China's Two Sessions: What will this meeting of parliament mean for Hong Kong and democracy?

Credit: AP

A man we spoke to on his way to work in Beijing this morning told us ‘’Communism is great’’ while a woman we approached said life is “getting better and better” thanks to President Xi. We were asking people for their thoughts as China’s annual political gathering got underway in the capital. This year’s rubber-stamp assembly, known as the Two Sessions, has been described as the most important in a generation.

In 2021, China will roll-out its new five-year plan for government and it will celebrate 100 years of the Communist Party.

Chinese Premier Li Keqiang speaks during the opening session of China’s National People’s Congress. Credit: Andy Wong/AP

Consistency and stability are being hailed as the factors which have helped it - unlike the rest of the world - beat back Covid-19 and become the only major economy to record growth in the last 12 months.

The President this month also claimed ‘’total victory’’ in his campaign to eradicate poverty, with 800 million people said to have been lifted above the breadline. But amid the confident predictions set today for the economy and tackling climate change, it was an announcement to gain further control of Hong Kong’s electoral system which drew much attention and alarm.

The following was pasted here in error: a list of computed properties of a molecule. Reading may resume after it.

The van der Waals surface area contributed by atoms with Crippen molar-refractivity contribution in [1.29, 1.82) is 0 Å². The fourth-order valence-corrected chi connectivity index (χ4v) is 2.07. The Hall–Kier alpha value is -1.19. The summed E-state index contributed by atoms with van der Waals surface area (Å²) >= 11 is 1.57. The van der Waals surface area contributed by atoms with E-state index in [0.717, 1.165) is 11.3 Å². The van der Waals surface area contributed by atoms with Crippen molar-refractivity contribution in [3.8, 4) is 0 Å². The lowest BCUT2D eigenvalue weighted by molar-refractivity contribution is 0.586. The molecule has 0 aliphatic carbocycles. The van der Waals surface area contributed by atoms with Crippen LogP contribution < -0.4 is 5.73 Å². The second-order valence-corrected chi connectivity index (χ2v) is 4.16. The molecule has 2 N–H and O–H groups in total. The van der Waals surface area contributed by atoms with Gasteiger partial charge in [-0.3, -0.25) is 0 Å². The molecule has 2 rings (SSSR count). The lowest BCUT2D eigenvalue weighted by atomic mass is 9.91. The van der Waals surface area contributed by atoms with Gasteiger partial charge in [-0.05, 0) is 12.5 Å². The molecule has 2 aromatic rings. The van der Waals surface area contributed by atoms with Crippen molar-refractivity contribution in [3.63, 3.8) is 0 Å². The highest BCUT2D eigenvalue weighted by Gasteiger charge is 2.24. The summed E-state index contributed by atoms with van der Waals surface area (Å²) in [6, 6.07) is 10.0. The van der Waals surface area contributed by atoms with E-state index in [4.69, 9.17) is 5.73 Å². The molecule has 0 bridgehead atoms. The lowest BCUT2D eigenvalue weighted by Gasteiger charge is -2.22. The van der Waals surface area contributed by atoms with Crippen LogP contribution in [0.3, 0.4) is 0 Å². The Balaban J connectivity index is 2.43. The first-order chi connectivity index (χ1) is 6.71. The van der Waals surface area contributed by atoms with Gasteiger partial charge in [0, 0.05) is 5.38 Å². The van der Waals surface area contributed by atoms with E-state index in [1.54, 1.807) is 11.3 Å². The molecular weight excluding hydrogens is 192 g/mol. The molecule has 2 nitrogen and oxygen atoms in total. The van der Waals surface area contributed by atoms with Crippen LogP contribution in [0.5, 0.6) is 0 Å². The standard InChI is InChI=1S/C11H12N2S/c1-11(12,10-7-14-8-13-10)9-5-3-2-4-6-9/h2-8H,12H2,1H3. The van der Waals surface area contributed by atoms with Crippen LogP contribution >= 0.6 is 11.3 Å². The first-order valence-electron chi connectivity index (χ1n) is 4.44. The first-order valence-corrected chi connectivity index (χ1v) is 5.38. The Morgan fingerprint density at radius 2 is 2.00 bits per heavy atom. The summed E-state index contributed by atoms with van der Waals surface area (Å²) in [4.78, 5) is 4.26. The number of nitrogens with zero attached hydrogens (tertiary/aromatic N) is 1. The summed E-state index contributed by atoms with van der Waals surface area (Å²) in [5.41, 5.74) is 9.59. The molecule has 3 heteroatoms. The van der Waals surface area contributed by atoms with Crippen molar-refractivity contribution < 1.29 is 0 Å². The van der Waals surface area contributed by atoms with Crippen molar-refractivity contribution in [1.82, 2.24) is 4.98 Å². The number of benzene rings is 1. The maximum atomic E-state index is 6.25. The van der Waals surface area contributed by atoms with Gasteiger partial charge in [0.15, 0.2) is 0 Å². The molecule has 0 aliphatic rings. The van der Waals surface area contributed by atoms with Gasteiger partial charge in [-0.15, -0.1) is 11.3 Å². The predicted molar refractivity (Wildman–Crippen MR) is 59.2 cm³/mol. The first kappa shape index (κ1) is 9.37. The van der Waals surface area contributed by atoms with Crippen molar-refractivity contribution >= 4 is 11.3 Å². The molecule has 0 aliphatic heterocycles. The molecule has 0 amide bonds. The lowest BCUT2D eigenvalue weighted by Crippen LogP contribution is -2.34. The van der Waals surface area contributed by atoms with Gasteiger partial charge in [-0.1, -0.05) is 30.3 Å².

Police officers use sniffer dogs to check on Tiananmen Square before China's National People's Congress Credit: AP Photo/Andy Wong

China has officially moved to ensure Hong Kong is ruled by ‘’patriots’’ who have declared their ‘’holistic love” for the Chinese Communist Party.

The changes, which will be unanimously approved next week, will make it almost impossible for opposition leaders to take office and will give Beijing the power to choose those who do.

This follows hard on the heels of the National Security Law which was introduced following the Two Sessions last year.

Since the introduction of that law, most high-profile pro-democracy politicians have ended up in jail, on bail or been forced into exile.

At the start of this week, 47 democracy supporters were arrested and charged under the National Security Law and are likely to face jail terms. The priority for President Xi Jinping is to end, once and for all, the kind of protests which gripped Hong Kong throughout 2019.

No amount of international condemnation will deter him from what appears to be an accelerated agenda to bring the city, formally, under communist rule.